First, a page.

A moment of clarity, not from Obama’s speech, but in understanding that the US is presently run by fools who are crippling the nation.
You better believe that he is trying desperately spin this as an ”Obama moment in international diplomacy and statesman-craft”. In reality, it’s a moment of clarity for the Iranians and Israelis, Obama is a bumbling fool who will allow others to run circles around himself and his ‘top team’ of advisors and analysts. For Israel it means that if they intend to keep Iran from becoming a de facto nuclear power, they are on their own.
Syria Tells You Everything You Need to Know About Barack Obama
This security crisis put the president’s best and worst attributes on display for the whole world to judge.
By Ron Fournier
September 10, 2013 | 9:20 p.m.
President Barack Obama addresses the nation in a live televised speech from the East Room of the White House, Sept. 10, 2013. (AP Photo/Evan Vucci, Pool)
Naive about the levers of power: Where to start? Obama reversed course on congressional authorization at the last minute, after a private chat with his chief of staff, and to the surprise of his national security team – all in violation of presidential best practices. He then left the country on a quixotic trip to Russia, allowing misgivings to grow in Congress and the public before he could build a case for striking Syria. Boxed in, Obama seized upon a Russian proposal to put Syria’s weapons in the hands of the international community. It’s an impractical solution, a fig leaf. Either Obama trusts Russian President Vladimir Putin (a mistake) or he is a partner in deceit (an outrage). A Democratic strategist who works closely with the White House, and who requested anonymity to avoid political retribution, told me, “This has been one of the most humiliating episodes in presidential history.”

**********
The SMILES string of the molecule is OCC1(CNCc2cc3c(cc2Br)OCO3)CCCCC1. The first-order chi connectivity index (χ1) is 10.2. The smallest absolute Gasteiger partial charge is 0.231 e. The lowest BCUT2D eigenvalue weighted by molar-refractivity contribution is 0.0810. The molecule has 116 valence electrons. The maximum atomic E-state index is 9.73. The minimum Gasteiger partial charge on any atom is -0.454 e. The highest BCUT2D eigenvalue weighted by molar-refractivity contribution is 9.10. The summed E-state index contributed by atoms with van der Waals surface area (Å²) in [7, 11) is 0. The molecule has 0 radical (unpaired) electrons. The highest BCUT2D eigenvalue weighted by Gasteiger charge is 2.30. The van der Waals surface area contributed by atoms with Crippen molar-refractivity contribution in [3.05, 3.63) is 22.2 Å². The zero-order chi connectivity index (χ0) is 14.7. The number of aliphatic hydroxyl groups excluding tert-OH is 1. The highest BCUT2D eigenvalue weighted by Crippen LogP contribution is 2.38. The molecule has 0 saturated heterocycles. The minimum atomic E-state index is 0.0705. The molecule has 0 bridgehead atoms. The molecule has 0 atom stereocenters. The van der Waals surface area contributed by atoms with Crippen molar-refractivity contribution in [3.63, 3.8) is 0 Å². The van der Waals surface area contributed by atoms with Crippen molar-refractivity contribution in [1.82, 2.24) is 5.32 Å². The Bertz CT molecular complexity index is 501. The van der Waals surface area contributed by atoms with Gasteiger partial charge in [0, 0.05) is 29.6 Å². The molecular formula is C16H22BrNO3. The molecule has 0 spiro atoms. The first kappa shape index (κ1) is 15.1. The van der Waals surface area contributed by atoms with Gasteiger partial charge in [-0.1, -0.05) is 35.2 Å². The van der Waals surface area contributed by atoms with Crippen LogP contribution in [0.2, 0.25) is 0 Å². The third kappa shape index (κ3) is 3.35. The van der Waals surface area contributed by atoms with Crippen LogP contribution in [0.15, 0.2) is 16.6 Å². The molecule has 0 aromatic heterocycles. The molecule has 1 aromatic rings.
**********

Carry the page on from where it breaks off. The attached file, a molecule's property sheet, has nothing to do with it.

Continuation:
Too cute by half: Obama and his allies are masters of “spin,” packaging partial truths and outright distortions to a malleable public. With Syria, their dark arts are on full display. There is no other way to explain the White House disowning Secretary of State John Kerry’s call for Syria to turn over its stockpiles until the savvy Putin seized on the off-the-cuff remark as a way to protect ally Bashar al-Assad. Suddenly, the White House is touting the Putin plan as their brainchild, an outcome Obama had in mind when he travelled to Russia. Don’t buy it. A broader problem is the Obama White House’s inability to break through the clutter of 21st century media to educate and persuade Americans on policy, a communications conundrum that dates to the 2009 health-care debate.
No friends: No student of the presidency would claim that Obama’s problems with Congress could be solved simply by schmoozing them. There are structural and political problems that no amount of alcohol can solve. But as a matter of history and common sense, Obama could do better for himself and his causes if he got to know Congress better – if he listened and engaged in a way that pushes leaders toward solutions that help both sides. Instead, Obama has what one former top adviser called a “check-the-box” approach to Washington relations. He’ll spend enough time to maintain appearances, nothing more, and lectures people who demand to be heard. And so, as he faced an international and constitutional crisis, Obama and his team were in a familiar state: isolated, insular, and alone.
Whenever his leadership is questioned, Obama and his allies accuse the critics of overstating the powers of the presidency and understating the intransigence of the opposition. Their argument has some merit. At home, the presidency has ceded power to Congress in recent years and the Republican Party is unusually obstinate. Abroad, Putin, Assad, and other nefarious world leaders cannot be swayed by reason alone. But Obama bears more responsibility than he is willing to admit, and polls show a growing number of voters are questioning his leadership.